Everyone that has turned on the news or flipped open a newspaper since the beginning of the bailout frenzy, has heard that the incoming Obama administration is calling for massive public works programs to stimulate the economy. Think WPA ’09. President-elect Obama is talking about spending nearly one-trillion, with a “t”, dollars on infrastructure building, revitalizing, and maintenance. The idea behind spending borrowed money on public works to help curb an economic recession is not a new one. Franklin Delano Roosevelt’s creation of the Work Projects Administration (WPA) is the most noted occurrence of the practice. There have been many arguments as to whether or not it actually worked. However, one thing that nobody debates, at least not with any credibility, is the quality and efficiency of the work done by the WPA. Universally, that work has been hailed as sloppy, shoddy, over budget, and slow in progression. Despite this, Democrats and Liberals have touted the FDR initiatives like Billy Mays in an OxiClean commercial; and it appears that Barack Obama, who is no exception, is looking for a repeat.
The theory behind the initiative looks great in two dimension, however; in the three dimensional world, when one looks back at the original WPA they discover that its cost to benefit ratio is unfavorable. The primary reason for this is that over the years, projects completed by the WPA have had to be constantly revisited for repairs or had to be rebuilt outright; mostly due to poor craftsmanship. For instance: A plumber installs piping in your house but doesn’t properly seal the pipe fittings. After a few days of constant water pressure you have more leaks than Rod Blagojevich. Those leaks cause water damage to your floors, walls, and furniture. Now you have to hire another plumber, a contractor, and buy new furniture. Your costs just multiplied.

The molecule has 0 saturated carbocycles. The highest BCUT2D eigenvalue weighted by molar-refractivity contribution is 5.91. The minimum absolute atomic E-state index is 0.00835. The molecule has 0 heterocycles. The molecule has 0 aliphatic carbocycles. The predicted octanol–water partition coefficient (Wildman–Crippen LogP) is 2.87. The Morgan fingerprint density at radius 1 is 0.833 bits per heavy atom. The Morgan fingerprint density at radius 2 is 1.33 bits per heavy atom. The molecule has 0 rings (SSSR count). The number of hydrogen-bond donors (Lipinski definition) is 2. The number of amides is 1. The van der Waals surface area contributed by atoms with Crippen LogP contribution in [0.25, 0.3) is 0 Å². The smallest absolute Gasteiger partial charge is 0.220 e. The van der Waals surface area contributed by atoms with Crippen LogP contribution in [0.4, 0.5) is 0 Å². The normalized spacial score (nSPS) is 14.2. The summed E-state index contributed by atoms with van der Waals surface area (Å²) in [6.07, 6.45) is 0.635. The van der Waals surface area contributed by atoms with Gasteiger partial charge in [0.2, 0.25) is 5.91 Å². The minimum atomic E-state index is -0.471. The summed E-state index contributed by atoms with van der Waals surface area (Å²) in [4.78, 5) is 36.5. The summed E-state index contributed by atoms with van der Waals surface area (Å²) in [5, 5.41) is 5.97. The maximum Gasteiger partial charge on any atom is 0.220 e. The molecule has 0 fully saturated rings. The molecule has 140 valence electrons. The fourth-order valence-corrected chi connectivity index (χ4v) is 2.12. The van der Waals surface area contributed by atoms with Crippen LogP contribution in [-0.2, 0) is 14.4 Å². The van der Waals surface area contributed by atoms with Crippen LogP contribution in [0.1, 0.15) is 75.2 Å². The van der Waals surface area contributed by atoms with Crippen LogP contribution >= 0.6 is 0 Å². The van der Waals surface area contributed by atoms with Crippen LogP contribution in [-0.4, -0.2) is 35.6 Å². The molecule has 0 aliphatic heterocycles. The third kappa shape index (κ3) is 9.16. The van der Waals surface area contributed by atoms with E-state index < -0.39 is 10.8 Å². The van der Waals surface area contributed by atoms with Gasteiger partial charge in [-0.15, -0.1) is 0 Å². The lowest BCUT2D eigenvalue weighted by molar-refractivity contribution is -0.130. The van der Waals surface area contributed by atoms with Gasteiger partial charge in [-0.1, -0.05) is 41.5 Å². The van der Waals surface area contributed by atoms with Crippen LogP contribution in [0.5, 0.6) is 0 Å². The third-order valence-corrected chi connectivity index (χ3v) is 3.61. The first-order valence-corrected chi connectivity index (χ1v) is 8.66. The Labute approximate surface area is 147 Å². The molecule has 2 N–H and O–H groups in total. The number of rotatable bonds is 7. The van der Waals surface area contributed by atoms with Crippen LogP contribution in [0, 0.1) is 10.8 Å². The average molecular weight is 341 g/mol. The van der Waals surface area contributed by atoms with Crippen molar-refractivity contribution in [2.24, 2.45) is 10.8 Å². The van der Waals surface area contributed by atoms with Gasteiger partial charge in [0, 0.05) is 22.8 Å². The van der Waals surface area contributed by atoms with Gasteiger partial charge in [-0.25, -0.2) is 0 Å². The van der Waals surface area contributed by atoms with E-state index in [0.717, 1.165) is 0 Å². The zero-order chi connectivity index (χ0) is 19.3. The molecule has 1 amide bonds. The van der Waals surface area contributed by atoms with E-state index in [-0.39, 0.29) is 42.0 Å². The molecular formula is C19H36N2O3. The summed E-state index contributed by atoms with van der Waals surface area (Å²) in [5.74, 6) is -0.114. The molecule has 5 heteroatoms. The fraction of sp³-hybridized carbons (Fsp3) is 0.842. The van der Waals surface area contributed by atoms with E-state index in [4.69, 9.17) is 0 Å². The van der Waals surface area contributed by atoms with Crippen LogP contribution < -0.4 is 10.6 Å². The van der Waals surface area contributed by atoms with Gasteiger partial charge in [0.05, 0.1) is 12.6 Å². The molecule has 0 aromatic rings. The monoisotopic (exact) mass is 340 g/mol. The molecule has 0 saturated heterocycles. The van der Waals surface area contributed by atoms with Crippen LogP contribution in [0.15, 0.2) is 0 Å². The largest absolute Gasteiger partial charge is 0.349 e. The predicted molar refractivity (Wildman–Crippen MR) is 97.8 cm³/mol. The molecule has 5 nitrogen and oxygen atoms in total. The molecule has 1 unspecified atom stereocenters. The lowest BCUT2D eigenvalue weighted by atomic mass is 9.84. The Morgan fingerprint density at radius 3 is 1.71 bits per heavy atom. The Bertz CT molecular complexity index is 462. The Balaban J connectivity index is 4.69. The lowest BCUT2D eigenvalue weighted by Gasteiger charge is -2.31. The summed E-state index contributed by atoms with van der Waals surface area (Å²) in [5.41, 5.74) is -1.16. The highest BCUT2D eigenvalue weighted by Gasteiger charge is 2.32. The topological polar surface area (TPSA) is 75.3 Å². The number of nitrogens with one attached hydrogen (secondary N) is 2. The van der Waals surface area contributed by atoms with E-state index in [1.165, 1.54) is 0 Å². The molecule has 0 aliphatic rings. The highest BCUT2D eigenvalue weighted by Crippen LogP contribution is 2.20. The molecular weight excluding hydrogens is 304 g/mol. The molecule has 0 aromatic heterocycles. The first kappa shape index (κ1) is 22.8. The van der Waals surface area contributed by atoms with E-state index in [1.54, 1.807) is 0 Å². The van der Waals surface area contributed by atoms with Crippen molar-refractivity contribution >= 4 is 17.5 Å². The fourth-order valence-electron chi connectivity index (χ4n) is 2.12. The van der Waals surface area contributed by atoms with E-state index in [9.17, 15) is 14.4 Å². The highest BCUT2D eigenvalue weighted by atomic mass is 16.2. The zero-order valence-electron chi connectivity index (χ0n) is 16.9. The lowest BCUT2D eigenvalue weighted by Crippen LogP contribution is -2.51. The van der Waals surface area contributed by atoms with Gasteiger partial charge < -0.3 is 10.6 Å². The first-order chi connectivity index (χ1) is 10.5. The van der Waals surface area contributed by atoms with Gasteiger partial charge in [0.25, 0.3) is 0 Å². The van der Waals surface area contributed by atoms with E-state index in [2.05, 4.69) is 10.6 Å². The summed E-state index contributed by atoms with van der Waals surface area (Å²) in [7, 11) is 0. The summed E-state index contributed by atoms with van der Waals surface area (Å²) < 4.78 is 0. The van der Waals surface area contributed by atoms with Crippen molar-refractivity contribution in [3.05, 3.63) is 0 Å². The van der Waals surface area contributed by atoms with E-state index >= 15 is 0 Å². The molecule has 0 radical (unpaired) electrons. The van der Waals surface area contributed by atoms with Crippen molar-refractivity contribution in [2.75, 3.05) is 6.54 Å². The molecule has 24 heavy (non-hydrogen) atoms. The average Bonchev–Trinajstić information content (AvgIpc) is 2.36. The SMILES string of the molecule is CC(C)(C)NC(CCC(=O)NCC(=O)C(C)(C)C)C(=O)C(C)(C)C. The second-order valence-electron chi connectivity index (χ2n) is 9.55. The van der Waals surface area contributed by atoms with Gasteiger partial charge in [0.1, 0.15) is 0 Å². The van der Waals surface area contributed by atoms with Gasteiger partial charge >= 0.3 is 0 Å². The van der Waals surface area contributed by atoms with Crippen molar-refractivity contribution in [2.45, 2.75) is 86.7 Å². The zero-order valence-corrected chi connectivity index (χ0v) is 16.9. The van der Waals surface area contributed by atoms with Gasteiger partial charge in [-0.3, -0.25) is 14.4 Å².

In the interest of efficiency and cost for benefit, the best route for public works, should the Obama economic plan move forward, is the private sector. Instead of creating another bureaucratic money pit, the projects can be bid out to private companies. There are numerous benefits to utilizing the private sector. I won’t list them all in detail but here are a few:
- There is no initial start-up cost, whereas, a new WPA would be costly to establish.
- More jobs will be created or kept through the private sector.
- Job growth and security would be spread across multiple professions and firms as opposed to only construction workers and government jobs.
- Bidding by private companies will help ensure that tax payers get more bang for their buck. Bidding also helps prevent the abuse that can occur with the exclusive use of a single supplier or workforce (see UAW).
- The private sector is vastly more efficient than government bureaucracies.
- More projects can be completed due to the decrease in project costs.
- Increased investments into a multitude of contract awarded companies. This, in turn, creates more wealth and job opportunities.
While this list is not completely comprehensive, it does highlight some of the immediate benefits to the tax payer. A prime example of these benefits is the St. Anthony Falls Bridge in Minnesota. The bridge collapsed on August 1, 2007 and was reopened to traffic on September 18, 2008, under budget and ahead of schedule. Personally, I think that the way in which the rebuild contract was designed (with incentives and disincentives) should serve as a template for future public works. If the Obama administration is serious about pushing a public works program to the forefront of their economic recovery plan, then I submit that they should use the St. Anthony Falls Bridge project as a model for the program.